Conference Coverage

Volume directly tied to mitral valve procedure success



– Volume matters when it comes to mitral valve repair/replacement for primary mitral regurgitation. The more cases a physician and hospital do, the better the outcomes, according to a review of 55,311 cases in the Society of Thoracic Surgeons Adult Cardiac Surgery Database.

Dr. Vinay Badhwar, professor and chair of cardiovascular and thoracic surgery at West Virginia University, Morgantown

Dr. Vinay Badhwar

Investigators “found a clear inflection point at approximately 75 cases” for hospitals and 35 cases for individual surgeons when the curves for successful mitral repair and 30-day operative mortality start to level out. Nationwide, 148 hospitals (14%) in the analysis did 75 or more mitral cases a year, and 303 surgeons (13%) did at least 35.

Lead investigator Vinay Badhwar, MD, professor and chair of cardiovascular and thoracic surgery at West Virginia University, Morgantown, estimated that about 90% of Americans have access to a regional hospital that does at least 25 mitral procedures annually, and about 82% can use a regional hospital that does at least 40. Meanwhile, the rate of mitral valve repair for primary mitral regurgitation was 81% (44,692/55,311) in the study, up from about 60% a decade ago.

“We are getting there; we are getting better,” Dr. Badhwar said at the Transcatheter Cardiovascular Therapeutics annual meeting. By defining volume cut points, he said the findings could be useful in future guidelines to steer referrals to higher-volume centers.

“We really needed these data, because we’ve had so many other pieces pointing to the volume repair rates and technical success, which clearly is related to volume. Now we have the outcome data we’ve been looking for; this ties it together. There really is an impact on patient outcomes,” Robert Bonow, MD, a professor of cardiology at Northwestern University, Chicago, commented.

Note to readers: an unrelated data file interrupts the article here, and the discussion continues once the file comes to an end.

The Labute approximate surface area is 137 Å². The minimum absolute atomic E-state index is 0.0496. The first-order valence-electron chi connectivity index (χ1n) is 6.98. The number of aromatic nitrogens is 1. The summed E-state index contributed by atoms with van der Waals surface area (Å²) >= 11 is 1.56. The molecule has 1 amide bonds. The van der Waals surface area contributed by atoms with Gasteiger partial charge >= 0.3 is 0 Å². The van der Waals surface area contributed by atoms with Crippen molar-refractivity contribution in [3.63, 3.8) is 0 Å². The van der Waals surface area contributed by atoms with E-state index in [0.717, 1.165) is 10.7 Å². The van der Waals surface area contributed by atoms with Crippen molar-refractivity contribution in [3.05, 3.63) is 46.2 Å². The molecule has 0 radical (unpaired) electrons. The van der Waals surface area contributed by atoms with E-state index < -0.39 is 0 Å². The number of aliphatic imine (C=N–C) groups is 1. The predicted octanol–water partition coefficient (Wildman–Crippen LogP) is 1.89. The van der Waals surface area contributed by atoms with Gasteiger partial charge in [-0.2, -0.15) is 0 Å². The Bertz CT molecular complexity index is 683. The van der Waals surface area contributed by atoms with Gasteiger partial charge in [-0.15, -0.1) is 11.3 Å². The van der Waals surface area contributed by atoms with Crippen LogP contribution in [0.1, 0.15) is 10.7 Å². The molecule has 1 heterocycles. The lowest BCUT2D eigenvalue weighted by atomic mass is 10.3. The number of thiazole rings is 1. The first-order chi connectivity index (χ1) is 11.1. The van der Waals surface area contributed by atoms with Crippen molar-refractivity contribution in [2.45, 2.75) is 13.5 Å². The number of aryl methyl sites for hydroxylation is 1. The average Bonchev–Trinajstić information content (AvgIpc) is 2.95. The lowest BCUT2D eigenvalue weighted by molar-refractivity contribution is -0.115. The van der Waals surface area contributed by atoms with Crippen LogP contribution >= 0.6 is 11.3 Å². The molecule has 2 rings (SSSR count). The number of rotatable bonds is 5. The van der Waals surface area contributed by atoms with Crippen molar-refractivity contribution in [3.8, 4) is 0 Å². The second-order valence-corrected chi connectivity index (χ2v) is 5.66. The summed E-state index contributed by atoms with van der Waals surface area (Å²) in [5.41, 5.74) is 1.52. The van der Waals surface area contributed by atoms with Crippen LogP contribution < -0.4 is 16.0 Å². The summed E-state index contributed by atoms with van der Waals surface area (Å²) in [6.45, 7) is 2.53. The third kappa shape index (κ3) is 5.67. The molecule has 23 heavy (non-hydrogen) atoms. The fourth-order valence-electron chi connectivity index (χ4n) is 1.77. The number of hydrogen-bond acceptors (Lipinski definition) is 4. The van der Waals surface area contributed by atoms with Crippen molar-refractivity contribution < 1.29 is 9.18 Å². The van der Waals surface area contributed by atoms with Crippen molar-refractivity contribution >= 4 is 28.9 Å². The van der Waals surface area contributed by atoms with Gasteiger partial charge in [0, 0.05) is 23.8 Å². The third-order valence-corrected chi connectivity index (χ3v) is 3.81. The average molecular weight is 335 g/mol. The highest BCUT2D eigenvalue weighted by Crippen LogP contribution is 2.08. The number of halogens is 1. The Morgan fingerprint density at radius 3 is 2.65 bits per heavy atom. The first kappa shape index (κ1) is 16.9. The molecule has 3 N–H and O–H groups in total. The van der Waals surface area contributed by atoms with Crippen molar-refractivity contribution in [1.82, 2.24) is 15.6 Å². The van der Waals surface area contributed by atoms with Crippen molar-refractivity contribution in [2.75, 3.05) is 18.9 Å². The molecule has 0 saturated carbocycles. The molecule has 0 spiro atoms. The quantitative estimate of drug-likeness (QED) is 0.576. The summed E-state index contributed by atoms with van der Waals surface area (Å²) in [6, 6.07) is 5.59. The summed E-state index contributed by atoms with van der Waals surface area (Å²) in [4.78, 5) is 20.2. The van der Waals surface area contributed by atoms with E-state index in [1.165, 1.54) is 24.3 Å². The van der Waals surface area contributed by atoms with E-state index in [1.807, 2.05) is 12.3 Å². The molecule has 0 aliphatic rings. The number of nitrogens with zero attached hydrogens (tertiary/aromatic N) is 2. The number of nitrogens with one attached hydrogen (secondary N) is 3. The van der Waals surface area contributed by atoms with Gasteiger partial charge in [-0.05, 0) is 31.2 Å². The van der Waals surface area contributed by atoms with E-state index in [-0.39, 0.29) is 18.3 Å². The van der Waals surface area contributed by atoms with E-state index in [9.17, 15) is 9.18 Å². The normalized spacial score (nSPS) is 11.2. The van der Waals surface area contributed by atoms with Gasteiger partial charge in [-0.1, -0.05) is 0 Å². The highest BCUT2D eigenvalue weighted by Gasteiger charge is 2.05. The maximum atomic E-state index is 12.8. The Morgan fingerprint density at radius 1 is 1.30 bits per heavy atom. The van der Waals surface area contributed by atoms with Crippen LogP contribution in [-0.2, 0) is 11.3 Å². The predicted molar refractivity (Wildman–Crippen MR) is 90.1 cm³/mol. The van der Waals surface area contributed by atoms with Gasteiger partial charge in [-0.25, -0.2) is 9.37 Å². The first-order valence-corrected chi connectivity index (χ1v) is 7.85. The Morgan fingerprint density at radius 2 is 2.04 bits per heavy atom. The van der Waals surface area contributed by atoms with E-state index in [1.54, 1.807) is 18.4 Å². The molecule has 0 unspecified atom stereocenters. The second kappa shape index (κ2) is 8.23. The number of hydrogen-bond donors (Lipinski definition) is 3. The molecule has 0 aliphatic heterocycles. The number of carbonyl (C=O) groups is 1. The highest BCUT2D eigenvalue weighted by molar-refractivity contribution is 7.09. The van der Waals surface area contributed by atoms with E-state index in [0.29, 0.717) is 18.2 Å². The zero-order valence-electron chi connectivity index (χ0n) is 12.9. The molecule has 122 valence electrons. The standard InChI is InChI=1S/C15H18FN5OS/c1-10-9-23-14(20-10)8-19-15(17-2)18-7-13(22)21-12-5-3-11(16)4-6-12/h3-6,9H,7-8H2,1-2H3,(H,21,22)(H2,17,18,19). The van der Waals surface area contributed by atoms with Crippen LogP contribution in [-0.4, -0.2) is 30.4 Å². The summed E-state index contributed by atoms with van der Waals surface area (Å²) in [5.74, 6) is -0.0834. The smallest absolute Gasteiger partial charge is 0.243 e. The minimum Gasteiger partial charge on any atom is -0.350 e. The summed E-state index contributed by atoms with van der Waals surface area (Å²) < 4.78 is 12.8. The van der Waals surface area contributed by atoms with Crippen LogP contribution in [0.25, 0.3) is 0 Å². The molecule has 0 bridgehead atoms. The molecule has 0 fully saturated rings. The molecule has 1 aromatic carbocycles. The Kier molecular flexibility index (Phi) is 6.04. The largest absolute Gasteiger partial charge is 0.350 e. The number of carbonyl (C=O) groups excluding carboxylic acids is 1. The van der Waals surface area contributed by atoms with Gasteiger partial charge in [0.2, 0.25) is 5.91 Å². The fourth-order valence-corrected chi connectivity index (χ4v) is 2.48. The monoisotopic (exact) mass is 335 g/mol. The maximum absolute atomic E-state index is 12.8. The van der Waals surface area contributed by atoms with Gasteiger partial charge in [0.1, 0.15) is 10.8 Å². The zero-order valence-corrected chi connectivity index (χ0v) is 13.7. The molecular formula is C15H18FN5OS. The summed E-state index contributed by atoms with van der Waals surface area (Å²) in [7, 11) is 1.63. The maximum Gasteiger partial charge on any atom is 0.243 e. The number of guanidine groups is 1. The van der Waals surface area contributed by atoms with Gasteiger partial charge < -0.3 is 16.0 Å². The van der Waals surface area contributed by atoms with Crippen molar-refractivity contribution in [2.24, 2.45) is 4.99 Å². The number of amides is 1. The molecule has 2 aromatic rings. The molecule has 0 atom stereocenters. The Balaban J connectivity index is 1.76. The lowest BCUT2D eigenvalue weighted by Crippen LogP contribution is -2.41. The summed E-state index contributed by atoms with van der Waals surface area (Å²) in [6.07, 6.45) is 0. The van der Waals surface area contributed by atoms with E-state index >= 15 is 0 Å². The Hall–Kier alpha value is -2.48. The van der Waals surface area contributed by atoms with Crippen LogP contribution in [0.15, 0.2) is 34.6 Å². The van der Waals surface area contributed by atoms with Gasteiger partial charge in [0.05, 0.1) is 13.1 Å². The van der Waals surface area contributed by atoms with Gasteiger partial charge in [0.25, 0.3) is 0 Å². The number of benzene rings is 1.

The team divided annual case volume into quartiles. The lowest hospital quartile did fewer than 11 cases a year, and the highest more than 46. The lowest-quartile surgeons did fewer than 6 cases a year, and the highest more than 20. Lowest-quartile surgeons and hospitals, versus the highest, had higher operative mortality and 30-day morbidity and mortality, and lower 1-year survival.

Patients in the lowest quartile were also more likely to be black or Hispanic (14.8% versus 10.2%); have no insurance (4.0% versus 2.4%); and more severe symptom presentation (31.9% versus 23.8% class III or IV heart failure). The differences were highly statistically significant.

Study moderator Ajay Kirtane, MD, an interventional cardiologist and associate professor of medicine at Columbia University, New York, said there’s a role for advocacy to get more people to high-volume centers. “Just because you live in an area that has a good program doesn’t mean that you are actually going to get referred to that program. We find a lot that it’s advocacy that is important,” especially with the disparities noted in the study. “Not everybody has an advocate who says, ‘Don’t do it here; do it someplace else,’ ” he said at the meeting sponsored by the Cardiovascular Research Foundation.

And not everyone has an advocate to get them to the right surgeon, even if they get to the right program. “There are cardiac procedures that most surgeons can do well. Mitral valve surgery is one of those that should be super specialized,” said cardiothoracic surgeon Michael Mack, MD, director of the cardiovascular service line at Baylor Scott and White Health System, Dallas.

No industry funding was reported. Dr. Badhwar had no relevant disclosures.

SOURCE: Badhwar V et al. TCT 2019.

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